- Criteria 3: the offer or transfer of the items or services not be tied to the provision of other items or services reimbursed in whole or in part by Medicare or an applicable State health care program. The objective of this criterion is to attenuate any connection between federally payable items and services and a loyalty program’s rewards; this attenuation should be present both in the manner in which a reward is earned and in the manner in which the reward is redeemed, as explained further below. At the front end of a transaction (“earning” the reward), the reward should not be conditioned on the purchase of goods or services reimbursed in whole or in part by a Federal health care program and should not treat federally reimbursable items and services in a manner that is different from that in which non-reimbursable items and services are treated. For instance, a drugstore program that offered a $20 coupon to customers, including Medicare beneficiaries, who transferred their prescriptions to the drugstore would not meet this criterion because the $20 coupon would be tied to the drugstore’s getting the recipients’ Medicare Part D prescription drug business. On the other hand, a program that awarded a $20 coupon once a customer spent $1,000 out-of-pocket in the store—even if a portion of that $1,000 included copayments for prescription drugs—would likely meet the criterion. We also believe that this attenuation must be present on the “redeeming” end of the transaction and therefore interpret it to exclude from protection rewards programs in which the rewards themselves are items or services reimbursed in whole or in part by a Federal health care program. Thus, if Epsilon Store allowed its customers to redeem reward points only for cost-sharing (i.e., the customer’s out-of-pocket costs) on DME, prescription drugs, or other federally payable items or services, that program would not meet this criterion. On the other hand, if the $10 coupon referenced in the first example could be redeemed on anything purchased in the store, including the customer’s out-of-pocket costs for federally reimbursable items, the coupon could meet the terms of the exception.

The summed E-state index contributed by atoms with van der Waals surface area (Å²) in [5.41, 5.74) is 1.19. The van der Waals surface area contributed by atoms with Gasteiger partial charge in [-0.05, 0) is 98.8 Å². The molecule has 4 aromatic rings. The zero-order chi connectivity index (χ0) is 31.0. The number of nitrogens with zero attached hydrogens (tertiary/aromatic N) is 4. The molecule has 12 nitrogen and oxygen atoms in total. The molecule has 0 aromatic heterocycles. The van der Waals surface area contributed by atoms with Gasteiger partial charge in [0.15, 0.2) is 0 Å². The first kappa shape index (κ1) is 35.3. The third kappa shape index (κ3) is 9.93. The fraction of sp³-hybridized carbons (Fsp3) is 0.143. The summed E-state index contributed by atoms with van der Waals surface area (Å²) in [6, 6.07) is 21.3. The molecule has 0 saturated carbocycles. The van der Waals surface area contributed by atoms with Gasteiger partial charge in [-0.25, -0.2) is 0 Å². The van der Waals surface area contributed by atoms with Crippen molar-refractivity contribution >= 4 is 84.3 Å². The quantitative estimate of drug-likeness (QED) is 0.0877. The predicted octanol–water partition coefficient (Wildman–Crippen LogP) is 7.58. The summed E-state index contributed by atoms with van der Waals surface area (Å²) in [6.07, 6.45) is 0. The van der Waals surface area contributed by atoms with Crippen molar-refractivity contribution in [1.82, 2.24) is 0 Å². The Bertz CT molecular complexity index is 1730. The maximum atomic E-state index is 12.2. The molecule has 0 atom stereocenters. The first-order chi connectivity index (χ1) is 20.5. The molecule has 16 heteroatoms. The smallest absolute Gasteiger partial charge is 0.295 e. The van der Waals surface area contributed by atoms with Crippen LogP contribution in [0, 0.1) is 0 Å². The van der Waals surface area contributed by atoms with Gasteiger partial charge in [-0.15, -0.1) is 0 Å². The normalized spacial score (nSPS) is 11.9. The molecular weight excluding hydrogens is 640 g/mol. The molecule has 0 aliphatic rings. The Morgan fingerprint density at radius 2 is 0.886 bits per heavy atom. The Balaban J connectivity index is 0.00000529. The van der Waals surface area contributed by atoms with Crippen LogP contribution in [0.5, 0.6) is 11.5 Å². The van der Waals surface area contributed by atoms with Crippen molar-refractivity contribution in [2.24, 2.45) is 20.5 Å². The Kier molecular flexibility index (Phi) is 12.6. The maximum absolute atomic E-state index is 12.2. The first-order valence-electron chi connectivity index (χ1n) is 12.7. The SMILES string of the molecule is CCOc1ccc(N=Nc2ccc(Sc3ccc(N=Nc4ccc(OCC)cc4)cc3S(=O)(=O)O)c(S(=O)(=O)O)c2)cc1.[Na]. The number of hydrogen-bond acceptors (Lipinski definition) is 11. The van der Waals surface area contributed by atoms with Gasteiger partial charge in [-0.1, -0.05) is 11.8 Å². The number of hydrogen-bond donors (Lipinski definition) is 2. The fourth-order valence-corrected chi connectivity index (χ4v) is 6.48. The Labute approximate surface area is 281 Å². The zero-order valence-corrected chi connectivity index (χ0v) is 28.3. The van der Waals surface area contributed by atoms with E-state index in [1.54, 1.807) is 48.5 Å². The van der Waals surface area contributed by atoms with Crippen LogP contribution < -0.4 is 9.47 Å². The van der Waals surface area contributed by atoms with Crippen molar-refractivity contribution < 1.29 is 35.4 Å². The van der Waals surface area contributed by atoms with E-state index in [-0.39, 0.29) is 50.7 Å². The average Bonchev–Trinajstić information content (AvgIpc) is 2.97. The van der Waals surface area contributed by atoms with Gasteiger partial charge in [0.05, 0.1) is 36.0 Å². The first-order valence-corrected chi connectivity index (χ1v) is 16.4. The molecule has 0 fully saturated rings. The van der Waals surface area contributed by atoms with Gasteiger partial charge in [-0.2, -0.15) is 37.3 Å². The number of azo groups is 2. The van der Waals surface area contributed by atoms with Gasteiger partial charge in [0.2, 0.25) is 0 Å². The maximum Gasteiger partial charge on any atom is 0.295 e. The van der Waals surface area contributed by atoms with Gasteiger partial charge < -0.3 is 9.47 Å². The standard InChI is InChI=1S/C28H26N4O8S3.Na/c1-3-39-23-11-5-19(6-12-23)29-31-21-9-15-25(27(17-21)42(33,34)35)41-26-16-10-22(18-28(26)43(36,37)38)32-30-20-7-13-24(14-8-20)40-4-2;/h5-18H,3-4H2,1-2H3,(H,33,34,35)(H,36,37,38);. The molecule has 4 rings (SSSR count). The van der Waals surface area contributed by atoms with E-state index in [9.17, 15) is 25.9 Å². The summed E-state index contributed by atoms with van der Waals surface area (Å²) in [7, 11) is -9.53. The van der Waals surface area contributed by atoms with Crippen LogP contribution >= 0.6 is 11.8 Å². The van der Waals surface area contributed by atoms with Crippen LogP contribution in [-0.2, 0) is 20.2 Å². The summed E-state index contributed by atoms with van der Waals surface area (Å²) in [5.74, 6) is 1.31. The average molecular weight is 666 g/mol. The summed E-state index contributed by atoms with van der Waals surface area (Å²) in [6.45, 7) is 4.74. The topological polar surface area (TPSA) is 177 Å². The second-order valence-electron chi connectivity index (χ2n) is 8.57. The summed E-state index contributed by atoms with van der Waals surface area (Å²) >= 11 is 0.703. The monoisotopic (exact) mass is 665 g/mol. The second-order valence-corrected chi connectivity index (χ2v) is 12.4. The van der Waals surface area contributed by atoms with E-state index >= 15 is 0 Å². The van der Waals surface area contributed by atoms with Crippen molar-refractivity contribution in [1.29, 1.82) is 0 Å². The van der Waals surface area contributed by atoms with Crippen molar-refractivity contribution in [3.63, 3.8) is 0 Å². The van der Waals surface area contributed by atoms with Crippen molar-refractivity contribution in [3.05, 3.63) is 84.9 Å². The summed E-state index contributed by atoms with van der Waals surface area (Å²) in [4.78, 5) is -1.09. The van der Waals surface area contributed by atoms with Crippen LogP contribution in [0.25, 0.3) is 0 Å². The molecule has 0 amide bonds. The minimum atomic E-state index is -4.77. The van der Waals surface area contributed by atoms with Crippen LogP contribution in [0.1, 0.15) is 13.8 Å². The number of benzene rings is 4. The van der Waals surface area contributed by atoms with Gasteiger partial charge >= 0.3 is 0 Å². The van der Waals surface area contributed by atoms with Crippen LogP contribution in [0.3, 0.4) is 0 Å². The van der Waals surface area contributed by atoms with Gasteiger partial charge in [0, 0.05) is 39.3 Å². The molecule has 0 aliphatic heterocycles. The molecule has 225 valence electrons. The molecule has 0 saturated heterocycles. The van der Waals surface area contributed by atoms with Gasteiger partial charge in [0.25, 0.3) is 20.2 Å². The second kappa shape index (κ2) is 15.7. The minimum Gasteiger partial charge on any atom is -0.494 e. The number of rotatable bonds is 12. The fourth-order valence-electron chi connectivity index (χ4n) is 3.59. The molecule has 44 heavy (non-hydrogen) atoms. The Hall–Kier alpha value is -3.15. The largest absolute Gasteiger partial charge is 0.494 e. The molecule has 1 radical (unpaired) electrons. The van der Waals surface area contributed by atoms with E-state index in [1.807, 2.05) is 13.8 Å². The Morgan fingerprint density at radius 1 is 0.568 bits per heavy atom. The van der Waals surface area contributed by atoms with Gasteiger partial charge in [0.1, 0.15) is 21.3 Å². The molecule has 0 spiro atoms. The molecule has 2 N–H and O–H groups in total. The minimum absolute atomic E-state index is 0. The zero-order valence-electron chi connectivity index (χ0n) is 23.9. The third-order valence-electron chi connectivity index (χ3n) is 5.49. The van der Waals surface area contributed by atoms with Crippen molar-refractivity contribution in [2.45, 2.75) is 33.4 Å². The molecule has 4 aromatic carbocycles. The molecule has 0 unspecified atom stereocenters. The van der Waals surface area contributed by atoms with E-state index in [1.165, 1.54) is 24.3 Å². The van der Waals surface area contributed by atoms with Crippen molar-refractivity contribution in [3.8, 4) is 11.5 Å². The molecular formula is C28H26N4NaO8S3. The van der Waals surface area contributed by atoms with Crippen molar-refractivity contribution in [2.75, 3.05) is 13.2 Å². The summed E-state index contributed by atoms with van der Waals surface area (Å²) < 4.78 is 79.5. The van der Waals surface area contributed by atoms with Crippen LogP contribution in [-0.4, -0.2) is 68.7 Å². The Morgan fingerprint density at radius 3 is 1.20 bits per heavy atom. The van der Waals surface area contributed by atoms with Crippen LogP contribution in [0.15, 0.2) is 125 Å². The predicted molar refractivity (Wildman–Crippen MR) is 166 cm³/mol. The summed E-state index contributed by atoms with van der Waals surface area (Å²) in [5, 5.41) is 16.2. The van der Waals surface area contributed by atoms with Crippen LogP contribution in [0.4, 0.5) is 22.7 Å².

CMS has requested comment to the proposed regulations. In their final form, in addition to the expansion of reward programs noted above for MA plans passed on May 23, providing retailers with the opportunity to expand their reward offerings in the Medicare context should provide further opportunity to leverage rewards to improve Medicare beneficiary health status.